"That is a fine education which changes men into beasts! But, tell me, my Lord Abbot, if, after having planted a tree in your garden, you enclosed it on every side, so that it could not extend its branches, would it not become stunted, crooked, bent and useless? So, let me tell you, in cramping these poor children as you do, without leaving them any freedom, you cause them to nourish within themselves ideas and sentiments the very opposite of what you would fain teach them, and which, acquiring strength from day to day, make them end by disregarding and defying all your punishments.
"These sentiments grow in them as they grow older, their soul having never been nourished in charity, they see the whole world through a distorted medium.
"To make a piece of jewellery out of a gold plate, does the artificer content himself with giving it great blows of his hammer? Does he not take care, on

(Page 384)
the contrary, to smooth, to polish, to soften, etc.?
"Even so must you do with your children." The superior, having heard this discourse, threw himself at St. Anselm's feet, acknowledged that he had acted unwisely, and promised to do better for the time to come.
 - SCHMID et BELET, Cat. Hist., II., 297.

300. A Good Master with His Servants. -
Persons who have workmen, clerks, or even servants, my good friends, ought to love them, instruct them as far as they can, and study their interests in every way. Remember this, that good employers make good workmen, and that good masters make good servants. St. Francis de Sales, that mild and amiable bishop, was fond of relating the following story which was probably his own: A prelate of great distinction was so ready to admit to his service all those who presented themselves that he had a great number of domestics who were of no use whatever to him, and cost him a great deal. He was told of this; his relations themselves made him understand that he was wrong to act so, and that he was incurring great expense. "I will dismiss some of my people," said he then, "but give me the exact list of all those who are useless to me." It was done accordingly. After reading it attentively he sent for all those who were inscribed in it, and said to them "My poor friends, I am told your services are no longer necessary in my house, and I find myself under the sad necessity of discharging you. What do you think of it?" - "Ah! my lord!" they all cried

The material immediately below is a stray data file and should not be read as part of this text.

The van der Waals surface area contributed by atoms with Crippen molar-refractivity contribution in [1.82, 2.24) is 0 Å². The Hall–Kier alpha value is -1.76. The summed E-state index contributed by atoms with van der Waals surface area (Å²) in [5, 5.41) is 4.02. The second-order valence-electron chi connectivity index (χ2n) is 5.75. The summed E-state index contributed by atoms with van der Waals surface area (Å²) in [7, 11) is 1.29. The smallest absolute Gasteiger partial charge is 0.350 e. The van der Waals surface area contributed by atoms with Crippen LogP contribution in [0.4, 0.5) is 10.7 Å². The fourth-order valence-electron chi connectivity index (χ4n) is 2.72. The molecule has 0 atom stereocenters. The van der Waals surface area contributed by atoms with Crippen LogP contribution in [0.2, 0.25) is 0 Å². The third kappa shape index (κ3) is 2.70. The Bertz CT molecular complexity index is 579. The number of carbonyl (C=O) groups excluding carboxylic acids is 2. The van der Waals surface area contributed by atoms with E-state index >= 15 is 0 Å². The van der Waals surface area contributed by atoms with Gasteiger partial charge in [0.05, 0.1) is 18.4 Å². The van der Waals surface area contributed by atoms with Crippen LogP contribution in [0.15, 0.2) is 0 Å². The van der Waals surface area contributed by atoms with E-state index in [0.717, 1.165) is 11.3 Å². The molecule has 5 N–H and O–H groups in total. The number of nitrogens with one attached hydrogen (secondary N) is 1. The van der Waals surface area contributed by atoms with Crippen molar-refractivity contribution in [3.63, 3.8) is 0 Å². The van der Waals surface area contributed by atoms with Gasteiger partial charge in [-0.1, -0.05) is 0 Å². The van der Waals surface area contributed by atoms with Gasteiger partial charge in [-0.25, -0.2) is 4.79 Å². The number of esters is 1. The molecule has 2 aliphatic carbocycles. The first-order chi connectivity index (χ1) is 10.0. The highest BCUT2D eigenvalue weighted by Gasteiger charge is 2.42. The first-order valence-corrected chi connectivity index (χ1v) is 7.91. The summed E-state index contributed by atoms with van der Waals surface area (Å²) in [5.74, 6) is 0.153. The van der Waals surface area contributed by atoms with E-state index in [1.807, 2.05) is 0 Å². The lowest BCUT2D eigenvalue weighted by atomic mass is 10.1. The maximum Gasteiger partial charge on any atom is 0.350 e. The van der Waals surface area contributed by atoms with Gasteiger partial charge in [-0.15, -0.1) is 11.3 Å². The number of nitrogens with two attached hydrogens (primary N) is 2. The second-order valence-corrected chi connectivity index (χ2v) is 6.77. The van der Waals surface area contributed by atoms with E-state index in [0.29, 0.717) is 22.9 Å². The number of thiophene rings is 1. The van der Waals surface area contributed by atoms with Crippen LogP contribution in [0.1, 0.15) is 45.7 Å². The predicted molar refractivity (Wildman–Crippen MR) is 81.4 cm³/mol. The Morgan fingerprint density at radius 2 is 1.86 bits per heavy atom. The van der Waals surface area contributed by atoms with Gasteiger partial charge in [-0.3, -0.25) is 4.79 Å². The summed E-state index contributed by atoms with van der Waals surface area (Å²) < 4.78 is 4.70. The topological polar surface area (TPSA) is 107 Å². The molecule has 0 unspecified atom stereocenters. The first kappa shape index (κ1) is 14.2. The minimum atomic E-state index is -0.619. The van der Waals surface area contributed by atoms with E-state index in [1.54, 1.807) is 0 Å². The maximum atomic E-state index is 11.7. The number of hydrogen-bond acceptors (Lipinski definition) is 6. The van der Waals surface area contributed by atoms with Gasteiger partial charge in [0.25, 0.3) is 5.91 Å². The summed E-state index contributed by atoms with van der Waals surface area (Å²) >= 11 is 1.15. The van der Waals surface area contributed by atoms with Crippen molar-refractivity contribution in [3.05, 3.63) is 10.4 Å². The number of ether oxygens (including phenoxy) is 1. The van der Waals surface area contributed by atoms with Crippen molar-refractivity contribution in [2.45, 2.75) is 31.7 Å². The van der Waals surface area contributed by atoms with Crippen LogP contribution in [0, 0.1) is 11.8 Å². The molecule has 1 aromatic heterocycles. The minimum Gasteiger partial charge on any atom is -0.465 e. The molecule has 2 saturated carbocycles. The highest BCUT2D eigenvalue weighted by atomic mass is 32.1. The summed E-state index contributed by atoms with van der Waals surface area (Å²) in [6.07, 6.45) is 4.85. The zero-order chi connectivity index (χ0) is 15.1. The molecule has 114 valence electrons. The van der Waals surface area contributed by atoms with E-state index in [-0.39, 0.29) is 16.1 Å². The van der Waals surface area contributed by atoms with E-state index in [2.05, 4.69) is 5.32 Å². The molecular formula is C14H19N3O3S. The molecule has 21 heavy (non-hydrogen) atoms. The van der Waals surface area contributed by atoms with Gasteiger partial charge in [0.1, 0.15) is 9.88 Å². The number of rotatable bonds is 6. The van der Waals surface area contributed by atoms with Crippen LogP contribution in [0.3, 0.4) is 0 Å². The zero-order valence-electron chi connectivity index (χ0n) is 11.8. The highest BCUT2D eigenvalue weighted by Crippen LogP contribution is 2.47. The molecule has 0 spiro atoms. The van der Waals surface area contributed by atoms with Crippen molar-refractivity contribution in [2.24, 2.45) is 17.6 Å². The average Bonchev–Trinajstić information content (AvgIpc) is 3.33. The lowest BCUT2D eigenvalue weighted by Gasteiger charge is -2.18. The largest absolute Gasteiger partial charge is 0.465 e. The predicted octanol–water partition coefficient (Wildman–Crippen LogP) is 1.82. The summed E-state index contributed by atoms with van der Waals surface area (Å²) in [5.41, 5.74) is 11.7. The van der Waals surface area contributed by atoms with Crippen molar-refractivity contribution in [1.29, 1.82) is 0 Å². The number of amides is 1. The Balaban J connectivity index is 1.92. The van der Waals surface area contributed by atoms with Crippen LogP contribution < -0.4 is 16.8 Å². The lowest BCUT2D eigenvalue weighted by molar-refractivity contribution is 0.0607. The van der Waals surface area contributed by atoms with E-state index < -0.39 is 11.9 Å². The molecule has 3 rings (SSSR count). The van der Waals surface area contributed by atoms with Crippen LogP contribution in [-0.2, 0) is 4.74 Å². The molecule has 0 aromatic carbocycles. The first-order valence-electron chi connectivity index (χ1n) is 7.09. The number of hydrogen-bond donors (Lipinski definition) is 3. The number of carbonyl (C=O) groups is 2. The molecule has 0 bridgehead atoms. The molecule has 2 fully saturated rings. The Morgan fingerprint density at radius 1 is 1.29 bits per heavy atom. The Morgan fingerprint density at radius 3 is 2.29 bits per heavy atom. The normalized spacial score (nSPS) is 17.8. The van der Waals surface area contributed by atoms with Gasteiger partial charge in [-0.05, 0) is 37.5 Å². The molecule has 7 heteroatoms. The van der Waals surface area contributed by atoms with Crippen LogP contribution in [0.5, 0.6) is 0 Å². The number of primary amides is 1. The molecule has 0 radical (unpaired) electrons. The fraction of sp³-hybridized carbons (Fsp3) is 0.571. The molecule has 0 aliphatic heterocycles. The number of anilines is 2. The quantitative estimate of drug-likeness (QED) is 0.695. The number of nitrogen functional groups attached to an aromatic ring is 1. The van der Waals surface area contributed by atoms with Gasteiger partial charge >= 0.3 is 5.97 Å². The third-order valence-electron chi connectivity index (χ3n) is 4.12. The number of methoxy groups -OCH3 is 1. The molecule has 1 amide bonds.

(Page 385)
out together, "if you send us away we are lost people. What will become of us?" - "Since that is the case, my friends, I swear to you I will not send you away. I kept you before because I had need of you, and now I will keep you because you have need of me. Stay, then, and whilst there is bread in my house, you shall have your share of it; when there is no more, we shall mingle our tears and die of hunger together." Was not that what you might call a good master, dear friends? Well! let us act in the same spirit as far as occasion requires, and our name will be blessed by all those who are in our service.
 - FILASSIER, Dict. d'Education, I., 487.

301. Racine's Carp. -
We sometimes meet, dear friends, with young people who, instead of placing their happiness in their own family, go and seek pleasure and amusement in public places, or amongst strangers. I consider that very bad. That was not what Racine did, one of the greatest poets of the reign of Louis XIV. One day when he had returned from Versailles, to enjoy a little rest and peace in the midst of his family, a squire of the Prince of Conde's came to announce that his master expected him to dinner.
"I thank the Prince for his invitation, but I shall not have the honour of dining with him to-day. It is eight days since I saw my wife and children; they are looking forward to the pleasure of eating a fine carp with me this evening; so, you see I cannot be excused from dining with them."
- "But, Mr. Racine," said the squire, "your absence will mortify His Highness,

(Page 386)
for he has invited a large company on purpose to meet you." Racine was still immovable; he went so far as to have the carp of which he had spoken brought in and he said to the Prince of Conde's messenger: "Judge for yourself, sir, whether I could excuse my self from dining with my children to-day, and sharing that beautiful, tempting carp with my family. Once more, excuse me to the Prince; I am sure he will himself approve of my refusal. The father of a family belongs entirely to his wife and children." Racine was right, my friends, and his excuse was accepted and even applauded by every one.
 - FILASSIER, Dict, d'Education, I., 248.

302. The Moon in a Pail of Water. -
Do you know what a spoiled child is? I am going to tell you, my dear friends, so that you may not become so yourselves. A spoiled child is one who is allowed by his parents to do his own will in all things; then he becomes a little peevish, disagreeable, grumbling, ridiculous creature, insupportable to every one, and especially to himself. You will understand it better by the following little anecdote, which we read in Morality in Action, and in the Historical Dictionary of Education: A lady of Paris, who lived in the eighteenth century, had a son whom she was so afraid of making sick by contradicting him, that he became a little tyrant, and grew furious when they refused him the least thing. The lady had often been warned by her husband and friends of the injury she was doing her child by yielding to all his caprices; but all was in